24 October 2018

Seems organic food really may help prevent cancers

Cancer Nutrition

Eating more organic foods could help prevent cancer, according to researchers who say a range of cancers were lower among those who consumed organic foods more often.

Participants who ate the most organic food were 25% less likely to be diagnosed with cancer compared with those eating the least, which the investigators think may be the result of less pesticide exposure.

According to European food safety data, half of all conventionally produced food samples have pesticide residue, whereas the proportion drops to 6.5% in organic products.

US research had also found that adults who ate more organic foods had lower pesticide levels in their urine, the researchers explained.

“Although the study findings need to be confirmed, promoting organic food consumption in the general population could be a promising preventive strategy against cancer,” the French authors wrote.

The prospective cohort study tracked self-reported information about the physical activity, diet, lifestyles, health status and anthropometrics of 69,000 French adults over several years.

Of the 1340 incident cancers identified, breast cancer accounted for one in three, one in seven were prostate cancer, one in 10 were skin cancers and the rest were colorectal cancers and lymphomas.

Those eating the most organic food were less likely to be diagnosed with postmenopausal breast cancer, non-Hodgkin lymphoma and all lymphomas, but there were no changes to the other cancer incidences.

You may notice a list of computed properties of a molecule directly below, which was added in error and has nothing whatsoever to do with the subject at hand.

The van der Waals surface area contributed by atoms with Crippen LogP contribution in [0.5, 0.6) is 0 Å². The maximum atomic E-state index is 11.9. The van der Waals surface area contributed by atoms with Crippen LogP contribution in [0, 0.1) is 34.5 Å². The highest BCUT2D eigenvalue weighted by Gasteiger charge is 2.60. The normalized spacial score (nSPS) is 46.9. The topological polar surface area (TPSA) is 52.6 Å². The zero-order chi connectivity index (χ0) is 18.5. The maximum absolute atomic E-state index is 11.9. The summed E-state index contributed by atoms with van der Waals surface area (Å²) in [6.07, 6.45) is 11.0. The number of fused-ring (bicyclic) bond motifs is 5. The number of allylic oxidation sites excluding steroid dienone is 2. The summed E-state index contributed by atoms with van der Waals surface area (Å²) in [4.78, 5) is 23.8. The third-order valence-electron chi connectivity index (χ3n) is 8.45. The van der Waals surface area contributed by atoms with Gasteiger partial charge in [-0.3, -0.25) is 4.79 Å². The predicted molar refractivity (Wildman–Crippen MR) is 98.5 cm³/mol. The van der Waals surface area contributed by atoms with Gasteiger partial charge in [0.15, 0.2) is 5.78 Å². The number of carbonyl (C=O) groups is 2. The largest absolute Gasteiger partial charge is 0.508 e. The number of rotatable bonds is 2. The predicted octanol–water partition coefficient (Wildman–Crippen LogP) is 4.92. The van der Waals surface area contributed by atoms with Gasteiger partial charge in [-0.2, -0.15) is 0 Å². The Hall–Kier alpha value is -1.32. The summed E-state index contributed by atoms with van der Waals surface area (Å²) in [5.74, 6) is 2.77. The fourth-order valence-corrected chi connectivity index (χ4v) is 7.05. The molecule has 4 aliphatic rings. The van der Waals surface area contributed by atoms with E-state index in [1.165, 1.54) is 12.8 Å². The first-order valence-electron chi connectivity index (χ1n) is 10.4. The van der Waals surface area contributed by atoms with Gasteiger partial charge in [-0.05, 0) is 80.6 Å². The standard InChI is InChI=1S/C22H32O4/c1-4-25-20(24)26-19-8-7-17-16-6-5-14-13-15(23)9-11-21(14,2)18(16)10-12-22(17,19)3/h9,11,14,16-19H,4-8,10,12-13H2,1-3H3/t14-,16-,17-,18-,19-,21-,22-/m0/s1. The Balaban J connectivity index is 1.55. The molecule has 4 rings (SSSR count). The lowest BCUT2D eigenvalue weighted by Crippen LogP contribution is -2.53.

In absolute terms, those whose organic food consumption put them in the top quartile had an absolute risk reduction of 0.6% compared with those in the lowest quartile.

In an accompanying editorial, the authors praised the study for its large sample size, prospective design and modest loss to follow-up, but said there were important limitations. Because the questionnaire was not validated, the authors could not be confident of what they were tracking when they measured the level of organic food consumption.

“Organic food intake is notoriously difficult to assess, and its self-report is highly susceptible to confounding by positive health behaviours and socioeconomic factors,” they wrote.

The investigators did find that those eating more organic foods were more likely to have a diet rich in fibre, vegetable proteins and micronutrients, as well as to be eating more fruits, vegetables legumes and nuts and less potentially harmful foods such as processed meats.

While previous research had found that switching participants from a diet of conventionally grown food to organic food lead to a decrease in levels of pesticides found in their urine, the commenters pointed out that as yet there was no evidence that self-reported organic consumption was associated with lower pesticides in the body.

“At the current stage of research, the relationship between organic food consumption and cancer risk is still unclear,” they wrote.

“For overall health, current evidence indicates that the benefits of consuming conventionally grown produce are likely to outweigh the possible risks from pesticide exposure,” they added.

JAMA; online 22 October